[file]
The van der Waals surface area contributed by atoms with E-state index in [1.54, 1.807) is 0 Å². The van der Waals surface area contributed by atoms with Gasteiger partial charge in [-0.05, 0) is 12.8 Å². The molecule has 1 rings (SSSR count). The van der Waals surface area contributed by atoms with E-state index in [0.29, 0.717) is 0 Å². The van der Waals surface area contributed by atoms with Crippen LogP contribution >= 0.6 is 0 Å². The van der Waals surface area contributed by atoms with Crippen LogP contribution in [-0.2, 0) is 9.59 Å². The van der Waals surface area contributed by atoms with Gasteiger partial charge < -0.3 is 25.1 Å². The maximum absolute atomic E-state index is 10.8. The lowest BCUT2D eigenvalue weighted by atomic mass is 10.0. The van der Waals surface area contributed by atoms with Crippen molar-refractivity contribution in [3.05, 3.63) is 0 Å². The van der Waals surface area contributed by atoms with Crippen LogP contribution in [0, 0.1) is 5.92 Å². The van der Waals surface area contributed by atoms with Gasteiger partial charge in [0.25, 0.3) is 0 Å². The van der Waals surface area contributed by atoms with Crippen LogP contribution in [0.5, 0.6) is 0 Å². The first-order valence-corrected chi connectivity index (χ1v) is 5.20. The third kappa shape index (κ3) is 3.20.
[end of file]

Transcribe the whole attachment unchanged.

The van der Waals surface area contributed by atoms with E-state index in [1.54, 1.807) is 0 Å². The van der Waals surface area contributed by atoms with Gasteiger partial charge in [-0.05, 0) is 12.8 Å². The molecule has 1 rings (SSSR count). The van der Waals surface area contributed by atoms with E-state index in [0.29, 0.717) is 0 Å². The van der Waals surface area contributed by atoms with Crippen LogP contribution >= 0.6 is 0 Å². The van der Waals surface area contributed by atoms with Crippen LogP contribution in [-0.2, 0) is 9.59 Å². The van der Waals surface area contributed by atoms with Gasteiger partial charge < -0.3 is 25.1 Å². The maximum absolute atomic E-state index is 10.8. The lowest BCUT2D eigenvalue weighted by atomic mass is 10.0. The van der Waals surface area contributed by atoms with Crippen molar-refractivity contribution in [3.05, 3.63) is 0 Å². The van der Waals surface area contributed by atoms with Crippen LogP contribution in [0, 0.1) is 5.92 Å². The van der Waals surface area contributed by atoms with Gasteiger partial charge in [0.25, 0.3) is 0 Å². The van der Waals surface area contributed by atoms with Crippen LogP contribution in [0.5, 0.6) is 0 Å². The first-order valence-corrected chi connectivity index (χ1v) is 5.20. The third kappa shape index (κ3) is 3.20.